Natural Polysaccharides (natural + polysaccharide)

Distribution by Scientific Domains

Selected Abstracts

Study on the Kinetics for Enzymatic Degradation of a Natural Polysaccharide, Konjac Glucomannan

Guangji Li
Abstract The enzymatic degradation of konjac glucomannan (KGM) was conducted using ,-mannanase from an alkalophilic Bacillus sp. in the aqueous medium (pH 9.0) at 30C. The intrinsic viscosity ([,]), molecular weight (Mw) and molecular weight distribution (MWD) of the degraded KGM were measured. The mathematical relation between [,] and Mw, [,] = 5.06 10,4Mw0.754, was established. The kinetic analysis reveals a dependence of the rate constant (k) on the period of reaction and the initial substrate concentration (c0) over the range of substrate concentration (1.0,2.0%) used in this work. The results indicate that the enzymatic degradation of KGM is a complex reaction combining two reaction processes with different orders. In the initial phase of degradation k is inversely proportional to c0, which is characteristic of a zeroth-order reaction; while in the following phase k is independent of c0, implying the degradation follows a first-order reaction. The reactivity difference in breakable linkages of KGM, the action mechanism of an enzyme on KGM macromolecules, and the theory concerning the formation of an enzyme-substrate complex and ,substrate saturation' can be used to explain such a kinetic behavior. In addition, the enzymatic degradation of KGM was also carried out using the other enzymes like ,-mannanase from a Norcardioform actinomycetes, ,-glucanase Finizym and a compound enzyme Hemicell as a biocatalyst. By comparing and analyzing the degradation processes of KGM catalyzed by four different enzymes, it can be observed that there is a two-stage reaction with two distinct kinetic regimes over a certain range of degradation time for each of the degradation processes. These results are useful to realize controllable degradation of polysaccharides via an environmental benign process. [source]

PEI,PEG,Chitosan-Copolymer-Coated Iron Oxide Nanoparticles for Safe Gene Delivery: Synthesis, Complexation, and Transfection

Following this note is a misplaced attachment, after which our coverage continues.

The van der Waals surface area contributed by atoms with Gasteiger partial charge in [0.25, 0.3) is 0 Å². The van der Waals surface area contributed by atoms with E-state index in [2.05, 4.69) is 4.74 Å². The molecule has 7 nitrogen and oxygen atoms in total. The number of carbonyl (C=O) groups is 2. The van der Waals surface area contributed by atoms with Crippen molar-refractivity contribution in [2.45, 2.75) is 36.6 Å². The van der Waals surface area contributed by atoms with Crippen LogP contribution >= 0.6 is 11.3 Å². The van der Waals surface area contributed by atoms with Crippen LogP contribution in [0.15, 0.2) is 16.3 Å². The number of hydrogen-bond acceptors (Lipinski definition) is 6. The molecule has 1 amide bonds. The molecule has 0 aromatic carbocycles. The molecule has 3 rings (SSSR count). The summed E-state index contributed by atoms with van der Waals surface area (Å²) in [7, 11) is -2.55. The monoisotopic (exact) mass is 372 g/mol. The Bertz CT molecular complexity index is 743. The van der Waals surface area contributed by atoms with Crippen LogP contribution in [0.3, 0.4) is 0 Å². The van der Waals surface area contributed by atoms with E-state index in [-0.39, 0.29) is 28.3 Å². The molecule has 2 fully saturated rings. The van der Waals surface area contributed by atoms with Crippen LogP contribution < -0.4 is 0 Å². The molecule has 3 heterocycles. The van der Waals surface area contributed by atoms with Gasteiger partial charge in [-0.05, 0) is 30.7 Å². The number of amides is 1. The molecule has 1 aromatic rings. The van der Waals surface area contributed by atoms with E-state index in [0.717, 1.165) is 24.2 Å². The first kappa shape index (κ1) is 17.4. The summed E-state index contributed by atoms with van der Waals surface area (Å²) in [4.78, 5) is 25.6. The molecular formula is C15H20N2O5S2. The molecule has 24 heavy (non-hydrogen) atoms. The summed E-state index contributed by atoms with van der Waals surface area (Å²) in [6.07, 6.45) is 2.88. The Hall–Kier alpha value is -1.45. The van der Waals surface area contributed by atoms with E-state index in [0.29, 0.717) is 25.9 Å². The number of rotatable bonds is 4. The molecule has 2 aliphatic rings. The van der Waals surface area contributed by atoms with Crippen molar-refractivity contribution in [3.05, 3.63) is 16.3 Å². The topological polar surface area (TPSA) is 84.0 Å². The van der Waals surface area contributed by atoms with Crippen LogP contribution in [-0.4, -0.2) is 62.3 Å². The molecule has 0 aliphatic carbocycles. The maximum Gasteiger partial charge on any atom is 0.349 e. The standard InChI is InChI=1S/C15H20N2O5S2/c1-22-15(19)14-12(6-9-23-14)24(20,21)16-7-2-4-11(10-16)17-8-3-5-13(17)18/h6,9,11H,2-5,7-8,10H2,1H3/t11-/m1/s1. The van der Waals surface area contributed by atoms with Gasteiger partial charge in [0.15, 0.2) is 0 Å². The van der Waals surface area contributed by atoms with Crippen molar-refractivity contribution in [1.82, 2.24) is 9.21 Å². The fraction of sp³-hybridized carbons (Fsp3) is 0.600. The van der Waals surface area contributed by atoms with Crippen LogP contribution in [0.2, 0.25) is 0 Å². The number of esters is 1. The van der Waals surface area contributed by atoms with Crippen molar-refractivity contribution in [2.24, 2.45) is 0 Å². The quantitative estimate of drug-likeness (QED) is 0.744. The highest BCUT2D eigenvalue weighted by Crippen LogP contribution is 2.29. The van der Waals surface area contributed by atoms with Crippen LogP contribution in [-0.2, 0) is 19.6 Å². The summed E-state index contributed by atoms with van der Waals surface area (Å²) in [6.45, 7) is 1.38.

Forrest M. Kievit
Abstract Gene therapy offers the potential of mediating disease through modification of specific cellular functions of target cells. However, effective transport of nucleic acids to target cells with minimal side effects remains a challenge despite the use of unique viral and non-viral delivery approaches. Here, a non-viral nanoparticle gene carrier that demonstrates effective gene delivery and transfection both in vitro and in vivo is presented. The nanoparticle system (NP,CP,PEI) is made of a superparamagnetic iron oxide nanoparticle (NP), which enables magnetic resonance imaging, coated with a novel copolymer (CP,PEI) comprised of short chain polyethylenimine (PEI) and poly(ethylene glycol) (PEG) grafted to the natural polysaccharide, chitosan (CP), which allows efficient loading and protection of the nucleic acids. The function of each component material in this nanoparticle system is illustrated by comparative studies of three nanoparticle systems of different surface chemistries, through material property characterization, DNA loading and transfection analyses, and toxicity assessment. Significantly, NP,CP,PEI demonstrates an innocuous toxic profile and a high level of expression of the delivered plasmid DNA in a C6 xenograft mouse model, making it a potential candidate for safe in vivo delivery of DNA for gene therapy. [source]

Electrospun Alginate Nanofibers with Controlled Cell Adhesion for Tissue Engineering,

Sung In Jeong
Abstract Alginate, a natural polysaccharide that has shown great potential as a cell scaffold for the regeneration of many tissues, has only been nominally explored as an electrospun biomaterial due to cytotoxic chemicals that have typically been used during nanofiber formation and crosslinking. Alginate cannot be electrospun by itself and is often co-spun with poly(ethylene oxide) (PEO). In this work, a cell adhesive peptide (GRGDSP) modified alginate (RA) and unmodified alginate (UA) were blended with PEO at different concentrations and blending ratios, and then electrospun to prepare uniform nanofibers. The ability of electrospun RA scaffolds to support human dermal fibroblast cell attachment, spreading, and subsequent proliferation was greatly enhanced on the adhesion ligand-modified nanofibers, demonstrating the promise of this electrospun polysaccharide material with defined nanoscale architecture and cell adhesive properties for tissue regeneration applications. [source]

Hydration of polysaccharide hyaluronan observed by IR spectrometry.

BIOPOLYMERS, Issue 1 2003

Abstract This article is the first one in a series dedicated to the study of hyaluronan as observed by IR spectrometry. The goal is to determine its hydration mechanism and the structural changes this mechanism implies. Hyaluronan is a natural polysaccharide that is widely used in biomedical applications and cosmetics. Its macroscopic properties are significantly dependent on its degree of hydration. In this article we record the IR spectrum of a several micron thick dried film and deduce that four or five residual H2O molecules remain around each disaccharide repeat unit in the dried film. We then compare the spectra of sodium hyaluronan and its acid form to assign vibrational bands linked to the carboxylate group. We proceed with a qualitative analysis of the spectral changes induced by changes of temperature and hygroscopicity, two independent parameters that act by modifying the hydrogen bond network of the sample. This enables us to assign most of the vibrational bands of the hydrophilic groups and to distinguish the bands that are due to these hydrophilic groups when they are or are not hydrogen bonded. It constitutes a prerequisite for the quantitative analysis of hydration spectra that will be described in the following articles of this series. 2002 Wiley Periodicals, Inc. Biopolymers (Biospectroscopy) 72: 10,20, 2003 [source]